The lazy approach to describing the Adtech shift to first-party data is that it will become the next third-party cookie. But it’s not as easy as that. There’s a consistent effort from Adtech platforms and large ad networks to integrate with the core data sitting in a brand's data warehouse, customer data platform, marketing automation tool, or CRM.
As I mentioned in TMW #110 | The day customers stop sharing data, the platforms are converging on first-party data and stepping on Martech’s turf while doing so. But I question if this is the right direction for both industries to go in:
Over the past two weeks both of the largest advertising technology firms in the world, The Trade Desk and Lotame have released their own version of a CDP geared specifically for the purpose of greater integration of first-party data into various ad networks….The sad thing about the depreciation of third-party cookies is that almost every AdTech vendor appears to be shifting to first-party data instead of reflecting on why third-party cookies have to go away in the first place. In the same way that cookies were not fit for advertising purposes (it was a happy accident of invention and opportunity), first-party data seems less fit for the kind of scalability needed for advertising, but also it reveals far more sensitive information about people. A cookie stored on a browser is more about the device than the person, but an email address is a window into an identity.
This is the bridge that brings both Adtech and Martech together, and despite some of my misgivings about shifting to first-party data, it might actually do some good! Let me explain.
A lot of brands are always trying to synchronize their owned and paid channels to gain better efficiency over their spend, suppress customers who’ve already purchased something, or even to solve attribution challenges to understand each channel's contribution. If third-party trackers completely go away and first-party data is the main source for powering targeted advertising, then this means that Martech and Adtech teams in companies will be forced to work with each other. And the best kind of alignment always happens when the CMO forces two teams to work together. That’s what we’ll see here with Martech and Adtech.
f course, what this will mean is that internal digital and personalization teams will have to work with ad agencies. And ad agencies will be investing in data and analytics roles, engineering, and integration teams to get to first-party data. This is not a rush though; it’s a slow and painful transition and one that might take a few more years to make. But without a doubt, the trigger will be in late 2024 when Google finally decides to pull the plug on third-party tracking.
But if there’s anything that’s bringing Martech and Adtech together, it’s the need for first-party data to enable both the upper and lower parts of the marketing funnel.
Ad + Mar = Madtech?
As these worlds come together, it is already creating a bunch of changes across the landscape. And there are all these interesting new categories being created out of this shift. The rise of data clean rooms as a way to get first-party data out of brands and into publishers in an anonymous way is gaining significant traction; the efforts of the Trade Desk to establish a new format for data sharing using first-party data called UID 2.0 that has yet to be adopted as an industry standard, and of course activating data directly from the data warehouse in a usable format all of these new categories and startups are driven by this titanic shift to first-party data.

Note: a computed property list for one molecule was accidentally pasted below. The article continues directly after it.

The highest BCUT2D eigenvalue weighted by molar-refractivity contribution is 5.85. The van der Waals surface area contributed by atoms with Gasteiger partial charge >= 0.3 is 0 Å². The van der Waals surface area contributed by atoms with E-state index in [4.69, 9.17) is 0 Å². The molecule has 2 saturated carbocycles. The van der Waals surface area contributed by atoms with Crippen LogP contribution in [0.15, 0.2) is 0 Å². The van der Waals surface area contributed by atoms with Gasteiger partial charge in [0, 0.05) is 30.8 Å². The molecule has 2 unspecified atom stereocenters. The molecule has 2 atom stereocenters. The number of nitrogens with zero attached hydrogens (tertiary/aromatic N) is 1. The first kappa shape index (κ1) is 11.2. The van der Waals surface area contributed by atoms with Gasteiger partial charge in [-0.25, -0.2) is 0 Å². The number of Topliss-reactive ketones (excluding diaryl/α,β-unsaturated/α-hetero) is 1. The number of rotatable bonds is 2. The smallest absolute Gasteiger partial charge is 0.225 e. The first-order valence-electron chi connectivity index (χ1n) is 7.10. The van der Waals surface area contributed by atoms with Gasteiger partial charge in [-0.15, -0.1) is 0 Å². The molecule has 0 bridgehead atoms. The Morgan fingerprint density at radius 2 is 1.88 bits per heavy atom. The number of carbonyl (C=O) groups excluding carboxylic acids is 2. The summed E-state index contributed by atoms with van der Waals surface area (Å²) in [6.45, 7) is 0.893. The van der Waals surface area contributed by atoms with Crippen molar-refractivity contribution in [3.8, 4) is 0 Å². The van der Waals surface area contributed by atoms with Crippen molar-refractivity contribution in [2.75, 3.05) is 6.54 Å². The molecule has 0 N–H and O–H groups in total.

CDPs are increasingly positioning themselves for the purposes of integrating with ad platforms. Once a champion of bringing together data for owned channel execution, there’s clearly an opportunity to integrate with data platforms, and the rise of the cloud is yet another area of opportunity as a source of rich first-party data. This is what I call the rewrite stream of post-cookie advertising.
So we have this interesting dynamic where Martech folks are working on the things they’ve always worked on: Launching personalization campaigns, building automated email flows, analyzing data, and assessing eRFM segments. But Adtech is muscling its way into the picture with all these different standards.
I doubt that the merging of Adtech and Martech has any serious consequences for marketing technology practitioners. It’s likely that Adtech is more impacted, but mostly in the volume of people advertisers can target as first-party data is scarce and harder to collect than third-party cookies.
But this does lead me to one interesting observation. Advertisers will want to collect more data and enrich it with as much information about the customer as possible. And this will be the incentive that brings teams together because people working in Martech have developed deep skills in things like preference management, authentication, and asking customers for data. This is Martech’s domain, whereas Adtech skills are more aligned with optimizing what they are doing on various ad platforms.